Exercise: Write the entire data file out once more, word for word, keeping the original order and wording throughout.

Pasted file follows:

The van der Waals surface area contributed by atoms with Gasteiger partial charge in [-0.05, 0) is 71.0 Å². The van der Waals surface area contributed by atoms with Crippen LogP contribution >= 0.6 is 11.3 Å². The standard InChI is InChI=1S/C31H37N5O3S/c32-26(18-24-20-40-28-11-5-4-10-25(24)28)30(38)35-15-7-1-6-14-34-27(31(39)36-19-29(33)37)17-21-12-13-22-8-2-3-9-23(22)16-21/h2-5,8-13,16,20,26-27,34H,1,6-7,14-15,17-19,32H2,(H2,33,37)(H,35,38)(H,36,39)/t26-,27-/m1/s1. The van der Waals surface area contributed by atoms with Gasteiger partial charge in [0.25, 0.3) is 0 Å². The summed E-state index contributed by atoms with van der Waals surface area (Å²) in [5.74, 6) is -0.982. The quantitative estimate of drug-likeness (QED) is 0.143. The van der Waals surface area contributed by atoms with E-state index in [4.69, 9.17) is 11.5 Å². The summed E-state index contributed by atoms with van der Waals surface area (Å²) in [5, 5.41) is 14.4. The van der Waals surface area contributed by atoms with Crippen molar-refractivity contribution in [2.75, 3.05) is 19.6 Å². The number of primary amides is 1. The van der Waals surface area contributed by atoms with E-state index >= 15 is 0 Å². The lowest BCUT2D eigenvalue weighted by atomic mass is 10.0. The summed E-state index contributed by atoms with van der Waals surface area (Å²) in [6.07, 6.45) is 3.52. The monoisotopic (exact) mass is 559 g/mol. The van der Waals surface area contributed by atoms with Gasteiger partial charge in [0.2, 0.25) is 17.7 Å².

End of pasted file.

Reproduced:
The van der Waals surface area contributed by atoms with Gasteiger partial charge in [-0.05, 0) is 71.0 Å². The van der Waals surface area contributed by atoms with Crippen LogP contribution >= 0.6 is 11.3 Å². The standard InChI is InChI=1S/C31H37N5O3S/c32-26(18-24-20-40-28-11-5-4-10-25(24)28)30(38)35-15-7-1-6-14-34-27(31(39)36-19-29(33)37)17-21-12-13-22-8-2-3-9-23(22)16-21/h2-5,8-13,16,20,26-27,34H,1,6-7,14-15,17-19,32H2,(H2,33,37)(H,35,38)(H,36,39)/t26-,27-/m1/s1. The van der Waals surface area contributed by atoms with Gasteiger partial charge in [0.25, 0.3) is 0 Å². The summed E-state index contributed by atoms with van der Waals surface area (Å²) in [5.74, 6) is -0.982. The quantitative estimate of drug-likeness (QED) is 0.143. The van der Waals surface area contributed by atoms with E-state index in [4.69, 9.17) is 11.5 Å². The summed E-state index contributed by atoms with van der Waals surface area (Å²) in [5, 5.41) is 14.4. The van der Waals surface area contributed by atoms with Crippen molar-refractivity contribution in [2.75, 3.05) is 19.6 Å². The number of primary amides is 1. The van der Waals surface area contributed by atoms with E-state index >= 15 is 0 Å². The lowest BCUT2D eigenvalue weighted by atomic mass is 10.0. The summed E-state index contributed by atoms with van der Waals surface area (Å²) in [6.07, 6.45) is 3.52. The monoisotopic (exact) mass is 559 g/mol. The van der Waals surface area contributed by atoms with Gasteiger partial charge in [0.2, 0.25) is 17.7 Å².